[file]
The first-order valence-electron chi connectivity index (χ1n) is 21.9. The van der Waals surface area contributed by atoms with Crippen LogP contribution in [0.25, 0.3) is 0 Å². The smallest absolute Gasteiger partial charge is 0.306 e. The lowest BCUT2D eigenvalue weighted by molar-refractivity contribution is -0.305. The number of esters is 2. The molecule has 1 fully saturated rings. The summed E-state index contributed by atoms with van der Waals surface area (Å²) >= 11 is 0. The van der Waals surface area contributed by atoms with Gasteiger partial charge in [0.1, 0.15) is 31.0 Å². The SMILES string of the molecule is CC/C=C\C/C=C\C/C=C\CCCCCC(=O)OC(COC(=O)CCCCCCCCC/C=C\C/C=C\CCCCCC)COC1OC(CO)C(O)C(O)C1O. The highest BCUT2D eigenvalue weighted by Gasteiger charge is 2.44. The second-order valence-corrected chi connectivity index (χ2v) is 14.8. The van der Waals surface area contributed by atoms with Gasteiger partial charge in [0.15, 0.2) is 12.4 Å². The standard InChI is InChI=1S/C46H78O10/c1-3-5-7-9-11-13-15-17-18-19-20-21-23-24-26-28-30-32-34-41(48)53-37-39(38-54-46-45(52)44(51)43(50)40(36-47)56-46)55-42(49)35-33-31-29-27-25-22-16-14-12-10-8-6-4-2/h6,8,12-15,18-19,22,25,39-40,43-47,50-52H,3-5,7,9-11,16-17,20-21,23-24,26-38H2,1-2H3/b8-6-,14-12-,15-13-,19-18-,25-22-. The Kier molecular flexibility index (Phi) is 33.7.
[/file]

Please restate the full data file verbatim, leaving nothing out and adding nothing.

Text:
The first-order valence-electron chi connectivity index (χ1n) is 21.9. The van der Waals surface area contributed by atoms with Crippen LogP contribution in [0.25, 0.3) is 0 Å². The smallest absolute Gasteiger partial charge is 0.306 e. The lowest BCUT2D eigenvalue weighted by molar-refractivity contribution is -0.305. The number of esters is 2. The molecule has 1 fully saturated rings. The summed E-state index contributed by atoms with van der Waals surface area (Å²) >= 11 is 0. The van der Waals surface area contributed by atoms with Gasteiger partial charge in [0.1, 0.15) is 31.0 Å². The SMILES string of the molecule is CC/C=C\C/C=C\C/C=C\CCCCCC(=O)OC(COC(=O)CCCCCCCCC/C=C\C/C=C\CCCCCC)COC1OC(CO)C(O)C(O)C1O. The highest BCUT2D eigenvalue weighted by Gasteiger charge is 2.44. The second-order valence-corrected chi connectivity index (χ2v) is 14.8. The van der Waals surface area contributed by atoms with Gasteiger partial charge in [0.15, 0.2) is 12.4 Å². The standard InChI is InChI=1S/C46H78O10/c1-3-5-7-9-11-13-15-17-18-19-20-21-23-24-26-28-30-32-34-41(48)53-37-39(38-54-46-45(52)44(51)43(50)40(36-47)56-46)55-42(49)35-33-31-29-27-25-22-16-14-12-10-8-6-4-2/h6,8,12-15,18-19,22,25,39-40,43-47,50-52H,3-5,7,9-11,16-17,20-21,23-24,26-38H2,1-2H3/b8-6-,14-12-,15-13-,19-18-,25-22-. The Kier molecular flexibility index (Phi) is 33.7.